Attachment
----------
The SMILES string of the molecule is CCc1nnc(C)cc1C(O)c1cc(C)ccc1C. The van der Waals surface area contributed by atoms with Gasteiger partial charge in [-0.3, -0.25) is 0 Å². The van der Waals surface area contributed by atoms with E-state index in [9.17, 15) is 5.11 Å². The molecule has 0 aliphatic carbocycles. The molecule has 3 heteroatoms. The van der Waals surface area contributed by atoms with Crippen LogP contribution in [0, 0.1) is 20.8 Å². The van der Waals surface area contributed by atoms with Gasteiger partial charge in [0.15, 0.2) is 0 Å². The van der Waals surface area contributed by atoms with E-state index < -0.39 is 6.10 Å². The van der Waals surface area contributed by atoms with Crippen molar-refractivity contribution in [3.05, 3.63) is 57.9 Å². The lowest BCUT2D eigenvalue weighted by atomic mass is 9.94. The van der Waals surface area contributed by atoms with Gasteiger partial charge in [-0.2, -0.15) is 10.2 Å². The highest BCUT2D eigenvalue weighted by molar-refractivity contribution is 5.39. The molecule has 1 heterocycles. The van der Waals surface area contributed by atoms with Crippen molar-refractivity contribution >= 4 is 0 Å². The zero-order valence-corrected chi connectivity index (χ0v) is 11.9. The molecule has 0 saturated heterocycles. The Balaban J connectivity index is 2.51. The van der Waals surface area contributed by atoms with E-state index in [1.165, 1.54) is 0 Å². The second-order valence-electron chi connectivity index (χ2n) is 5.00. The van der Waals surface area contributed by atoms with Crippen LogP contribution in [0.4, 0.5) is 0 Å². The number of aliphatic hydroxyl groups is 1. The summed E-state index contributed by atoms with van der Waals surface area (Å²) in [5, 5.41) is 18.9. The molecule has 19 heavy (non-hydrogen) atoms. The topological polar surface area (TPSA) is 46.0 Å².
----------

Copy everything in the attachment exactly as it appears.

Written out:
The SMILES string of the molecule is CCc1nnc(C)cc1C(O)c1cc(C)ccc1C. The van der Waals surface area contributed by atoms with Gasteiger partial charge in [-0.3, -0.25) is 0 Å². The van der Waals surface area contributed by atoms with E-state index in [9.17, 15) is 5.11 Å². The molecule has 0 aliphatic carbocycles. The molecule has 3 heteroatoms. The van der Waals surface area contributed by atoms with Crippen LogP contribution in [0, 0.1) is 20.8 Å². The van der Waals surface area contributed by atoms with Gasteiger partial charge in [0.15, 0.2) is 0 Å². The van der Waals surface area contributed by atoms with E-state index < -0.39 is 6.10 Å². The van der Waals surface area contributed by atoms with Crippen molar-refractivity contribution in [3.05, 3.63) is 57.9 Å². The lowest BCUT2D eigenvalue weighted by atomic mass is 9.94. The van der Waals surface area contributed by atoms with Gasteiger partial charge in [-0.2, -0.15) is 10.2 Å². The highest BCUT2D eigenvalue weighted by molar-refractivity contribution is 5.39. The molecule has 1 heterocycles. The van der Waals surface area contributed by atoms with Crippen molar-refractivity contribution >= 4 is 0 Å². The zero-order valence-corrected chi connectivity index (χ0v) is 11.9. The molecule has 0 saturated heterocycles. The Balaban J connectivity index is 2.51. The van der Waals surface area contributed by atoms with E-state index in [1.165, 1.54) is 0 Å². The second-order valence-electron chi connectivity index (χ2n) is 5.00. The van der Waals surface area contributed by atoms with Crippen LogP contribution in [0.4, 0.5) is 0 Å². The number of aliphatic hydroxyl groups is 1. The summed E-state index contributed by atoms with van der Waals surface area (Å²) in [5, 5.41) is 18.9. The molecule has 19 heavy (non-hydrogen) atoms. The topological polar surface area (TPSA) is 46.0 Å².